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What powers your growth?

Tuesday, 21 July 2020 ( #984 )
In the lead-up to our 20-year milestone, the Forkliftaction team took a pause to think about where we have come from, and why we are still standing here despite all the ups and downs that those two decades invariably bring. The process of deciding on a slogan for our 20th anniversary milestone was an interesting exercise. It was important to us to express our core mission as a company - what we stand for. A big ask! As a team, we felt that 'powering growth' (through arming members of our community with the knowledge and industry connections to help them grow their business) best summed up our mission. In the midst of all this reflecting, I thought it would be interesting to look at what powers growth on a personal note. I asked a few members of the team about what has powered their careers so far:
Rodger: Wow. I am only 71 and am still learning, so am not really in a position to be giving such advice, but let me start with some developing thoughts I am working on. I was given these three business ideals by my friend, business tycoon Richard Pratt (RIP) of Visy Board recycling fame:
  • Look after your best people
  • Look after your best clients
  • Collect your money
I certainly relate to these ideals, but personally I am working on:
  • Only ever work with quality products, people and purpose
  • Seek challenge. When you find it, remember you can do anything you put your mind to
  • Learn to say "No", but say "Yes Please" 99 times to every time you say No
  • Multiple streams of income are good
  • Make your home your holiday resort
  • It is the journey and the trying that bring happiness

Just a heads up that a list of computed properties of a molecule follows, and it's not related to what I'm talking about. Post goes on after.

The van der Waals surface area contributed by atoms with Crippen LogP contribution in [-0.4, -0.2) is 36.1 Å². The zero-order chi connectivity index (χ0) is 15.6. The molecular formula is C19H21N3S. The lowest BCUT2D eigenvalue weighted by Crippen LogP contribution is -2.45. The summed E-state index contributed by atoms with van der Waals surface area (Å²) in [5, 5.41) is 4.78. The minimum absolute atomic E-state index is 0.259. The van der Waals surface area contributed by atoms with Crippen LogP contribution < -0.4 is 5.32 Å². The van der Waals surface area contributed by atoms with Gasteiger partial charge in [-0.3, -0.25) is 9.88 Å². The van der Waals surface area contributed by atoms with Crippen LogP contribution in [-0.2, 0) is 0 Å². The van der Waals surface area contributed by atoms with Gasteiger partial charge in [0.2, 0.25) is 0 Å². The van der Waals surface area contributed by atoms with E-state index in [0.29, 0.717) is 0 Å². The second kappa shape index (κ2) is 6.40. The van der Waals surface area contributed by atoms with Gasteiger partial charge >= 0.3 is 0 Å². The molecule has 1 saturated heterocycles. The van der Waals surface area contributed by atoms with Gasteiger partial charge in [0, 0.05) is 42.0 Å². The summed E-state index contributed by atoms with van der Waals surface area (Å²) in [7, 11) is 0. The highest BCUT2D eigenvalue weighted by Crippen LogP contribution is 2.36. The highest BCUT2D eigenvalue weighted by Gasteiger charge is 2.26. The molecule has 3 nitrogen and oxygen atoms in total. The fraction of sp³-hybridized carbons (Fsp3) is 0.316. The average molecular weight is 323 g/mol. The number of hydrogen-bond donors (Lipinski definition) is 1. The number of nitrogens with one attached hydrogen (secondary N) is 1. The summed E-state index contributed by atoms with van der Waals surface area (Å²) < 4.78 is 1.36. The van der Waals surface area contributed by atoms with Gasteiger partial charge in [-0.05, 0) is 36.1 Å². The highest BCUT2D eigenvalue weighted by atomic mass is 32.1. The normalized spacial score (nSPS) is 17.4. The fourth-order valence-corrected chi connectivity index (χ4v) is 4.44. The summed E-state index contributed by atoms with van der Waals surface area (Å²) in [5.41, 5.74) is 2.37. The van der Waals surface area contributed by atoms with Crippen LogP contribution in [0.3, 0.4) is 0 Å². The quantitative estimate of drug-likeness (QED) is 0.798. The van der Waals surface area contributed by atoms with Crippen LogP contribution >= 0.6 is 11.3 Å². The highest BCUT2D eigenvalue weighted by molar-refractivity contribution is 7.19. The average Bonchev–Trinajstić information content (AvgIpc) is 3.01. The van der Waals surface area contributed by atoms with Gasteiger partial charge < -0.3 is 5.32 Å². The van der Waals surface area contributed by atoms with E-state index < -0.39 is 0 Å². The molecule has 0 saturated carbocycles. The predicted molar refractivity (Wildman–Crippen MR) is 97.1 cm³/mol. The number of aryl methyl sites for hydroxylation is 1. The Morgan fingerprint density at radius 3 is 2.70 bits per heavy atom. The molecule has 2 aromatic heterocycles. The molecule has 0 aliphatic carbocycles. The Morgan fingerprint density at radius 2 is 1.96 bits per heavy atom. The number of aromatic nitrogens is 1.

Bottom line is when I die, I do not want anyone to be able to say "he did not try". Melissa: For me, it is who has most powered my professional development, not what. Mentors are the 'power' behind most of my achievements. Mentors are particularly helpful when you're young, when you find yourself working in areas outside your comfort zone, such as being a woman in a male-dominated profession or having a late career change. To have someone beside you who believes in your abilities, even if you can't see them, who is encouraging but honest, who helps you see that failure is part of learning and has a different perspective but your best interests at heart, is incredibly useful to a career. Mentors come in all shapes and sizes and from all backgrounds. I think the biggest challenge is to find your mentor and believe that you are worthy of mentoring. And we all have the potential to be mentors: the world needs more of them. "One of the greatest values of mentors is the ability to see ahead what others cannot see and to help them navigate a course to their destination." - John C. Maxwell "The delicate balance of mentoring someone is not creating them in your own image, but giving them the opportunity to create themselves." - Steven Spielberg Ann: I agree with Melissa that working relationships are an important ingredient for growth. I have always let my innate desire to learn and create propel me into workplaces where people collectively apply skills and ideas towards the creation of something new and exciting. I thrive on the experience of bundled energy, the notion of the whole being greater than the sum of its parts. I get off on a lightbulb moment generated by shared ideas. To me, the people who have affected my personal growth most have a passion that drives them and fine-tuned skills honed through hands-on experience. They connect with you over a challenge, listen to the stakes, manage to break complex matters into smaller distinct issues, present useful perceptions and acquired knowledge and challenge your misconceptions and hidden intentions, with the sole intention of contributing to the development of a solution that is bigger and better than first aspired to. These people support personal growth, encourage creativity and empower you to excel. Instead of detailing rigid statements and directions based on past experiences, these people share acquired know-how to add strength and dimension to new strategies. I am very fortunate to have the opportunity to meet, work and grow with many such people.